Baseball Crank
Covering the Front and Back Pages of the Newspaper
November 19, 2009
BASEBALL: Twice As Nice

The baseball writers for once got both Cy Young Awards right. One thing that jumps out as a sign of the times: neither 15-game-winner Tim Lincecum nor 16-game-winner Zack Greinke (both of whom were "supported" by weak offensive teams) had so much as 25 decisions.

Looking at Greinke's ERA+ of 205, tied for the 31st best league/park adjusted ERA of all time with Addie Joss' 1908, I was reminded to go back and look at how many of the 35 pitchers to post an ERA+ of 200 or better did it more than once. Here's that list, by number of seasons being twice as good as the league:

5-Pedro Martinez
4-Walter Johnson
3-Roger Clemens
2-Christy Mathewson
2-Greg Maddux

A short list indeed, and one that rather eloquently makes the case for the top 3 names on that list being on any short list of the greatest pitchers the game has known. Surprisingly, Lefty Grove did it only once, Sandy Koufax never did. So yes, just by ERA relative to the league and park (leaving aside, obviously, the difference in workload), Greinke was better this year than Koufax ever was. Think about that one.

Posted by Baseball Crank at 3:19 PM | Baseball 2009 | Comments (9) | TrackBack (0)
Comments

'leaving aside the difference in workload'. That is a huge caveat, Crank.

Posted by: feeblemind at November 19, 2009 3:48 PM

Two of the times Pedro had an era+ over 200 he didn't win the Cy. I don't have a problem with 2003 (Halladay pitched 80 more innings than Pedro that year), but 2002 was a travesty. Zito pitched only 30 more innings, had an era+ of 158 (compared to Pedro's era+ of 202), and had 57 less strikeouts in his extra 30 innings. Essentially, Zito was given extra credit for being worse than a league-average pitcher in those extra 30 innings (and for the three extra wins, which as we know are a poor way to measure performance).

Posted by: Paul H. at November 19, 2009 4:30 PM

What's also interesting to me is that the top five come from just two eras, the 1910's and then late 90's to early 00's, with no one in between.

Also, Koufax was close twice, with a 190 and a 187.

Posted by: magrooder at November 19, 2009 4:39 PM

It would have been pretty difficult for Koufax to get to 200, given that he was pitching in the league's best pitcher's park in one of the alltime greatest pitching eras. There's only so much room under the bar.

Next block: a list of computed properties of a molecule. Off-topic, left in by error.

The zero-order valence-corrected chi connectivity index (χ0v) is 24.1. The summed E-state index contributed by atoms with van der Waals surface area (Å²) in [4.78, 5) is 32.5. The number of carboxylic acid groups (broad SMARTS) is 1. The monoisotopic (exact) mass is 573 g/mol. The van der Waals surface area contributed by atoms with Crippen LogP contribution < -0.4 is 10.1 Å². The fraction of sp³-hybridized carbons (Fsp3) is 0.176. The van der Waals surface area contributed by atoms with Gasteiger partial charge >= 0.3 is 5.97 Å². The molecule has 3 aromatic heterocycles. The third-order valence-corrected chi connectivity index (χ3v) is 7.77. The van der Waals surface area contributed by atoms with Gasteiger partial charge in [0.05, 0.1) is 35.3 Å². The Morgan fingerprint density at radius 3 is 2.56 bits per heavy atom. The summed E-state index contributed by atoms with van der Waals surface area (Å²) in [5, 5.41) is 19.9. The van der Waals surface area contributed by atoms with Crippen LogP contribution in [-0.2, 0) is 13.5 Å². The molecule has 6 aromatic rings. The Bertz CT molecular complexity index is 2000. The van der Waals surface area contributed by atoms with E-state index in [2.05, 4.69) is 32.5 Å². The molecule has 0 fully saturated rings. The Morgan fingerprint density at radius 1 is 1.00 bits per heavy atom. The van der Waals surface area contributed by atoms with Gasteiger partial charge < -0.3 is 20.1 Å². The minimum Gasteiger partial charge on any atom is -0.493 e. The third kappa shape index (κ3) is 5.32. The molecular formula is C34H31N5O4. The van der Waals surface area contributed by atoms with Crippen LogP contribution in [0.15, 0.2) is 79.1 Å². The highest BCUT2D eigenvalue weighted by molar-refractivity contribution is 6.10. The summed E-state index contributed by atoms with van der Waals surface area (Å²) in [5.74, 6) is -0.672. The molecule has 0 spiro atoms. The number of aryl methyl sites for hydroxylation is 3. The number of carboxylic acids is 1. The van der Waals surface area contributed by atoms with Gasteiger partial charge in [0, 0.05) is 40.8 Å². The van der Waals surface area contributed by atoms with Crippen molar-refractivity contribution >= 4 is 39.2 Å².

Posted by: Jerry at November 19, 2009 6:43 PM

I think I would like to see the ERA's for hurlers for the first 7 innings only. No one goes the distance very often now so their starts are always with a fresh arm on 4 days rest. Todays pitching is a committee approach and being a starter is not what is was in the past. It is apples and oranges.

Posted by: John Gorman at November 19, 2009 7:18 PM

Starting isn't what it once was but pitchers back in the day also faced pitchers rather than DHs, banjo-hitting middle-infielders, there were no PEDs and very, very few hitters worked the count the way entire line-ups do nowadays.

Posted by: jim at November 20, 2009 12:16 PM

Jim, there were PED's, don't kid yourself. Players took amphetimines like candy beginning in the 60's and 70's, and continuing through to the current testing regime. In fact, home run rates didn't immediately go down when the steroids testing began, but they did when amphetimines testing was implemented. Not only that, but why is it presumed that players in the 70's (when steroids were legal) and 80's did not use steroids? Granted weight training wasn't as common then, but there were plenty of players who did.

Posted by: Paul H. at November 20, 2009 1:53 PM

Amphetamines are child's play compared to the designer steroids of the late 90s-current day. Also the combinations of diet, weight-training, super-PEDs (not across the board but in enough instances to be relevant), the influx of foreign players and the general change towards hitting that is taken these days makes for a huge change in starts. It is just harder to get through a line-up now than, in general, it has ever been.

Take a guy like Willie Bloomquist. Total journeyman player. He's 31 and just appeared in a career high 125 games this year. Played every position but catcher and pitcher at some point. Hit .265/.308/.355 with 4 HRs, 8 3Bs, 25 SBs and 28 RBIs. 30 years ago that guy would be playing 162 games/year as the starting SS for a decent team. Now, he's a nice addtition to a crappy ballclub.

What Pedro did in the late 90s-early '00s was beyond ridiculous. Whether or not guys go 9 nowadays is irrelevant. It makes no sense to have guys pitch 9 when there are late-inning alternatives that are specialized (LOOGYs, flame throwers, submariners, etc.) to get certain guys out. Rarely does a pitcher get through the 7th without throwing 100 usually hard-earned pitches these days. 30 years ago and beyond the same was not true.

Put a guy like Greinke or 1999 Pedro back in the 50s? They wouldn't get touched.

Posted by: jim at November 20, 2009 5:03 PM

Baseball may have changed but ERA pitching statistics haven't. They are still based on a 9 inning game. Pitching 6 and 1/3 to 7 and 2/3 innings is easier than pitching 9. Stick around 1 or 2 more innings and watch the ERA's grow! ERA's get far too much importance now. 15 wins with 2 shutouts and 4 CG's with a poor or run of the mill team is pretty paltry when compared to Carleton's 26 and 10 with a Phillies team that really stunk! Cy Young awards should go to Cy Young type pitchers not weak sisters who throw their gloves on the bench when the game still is on the line and expect others to finish their work!

Posted by: Bob K. at November 22, 2009 11:24 AM
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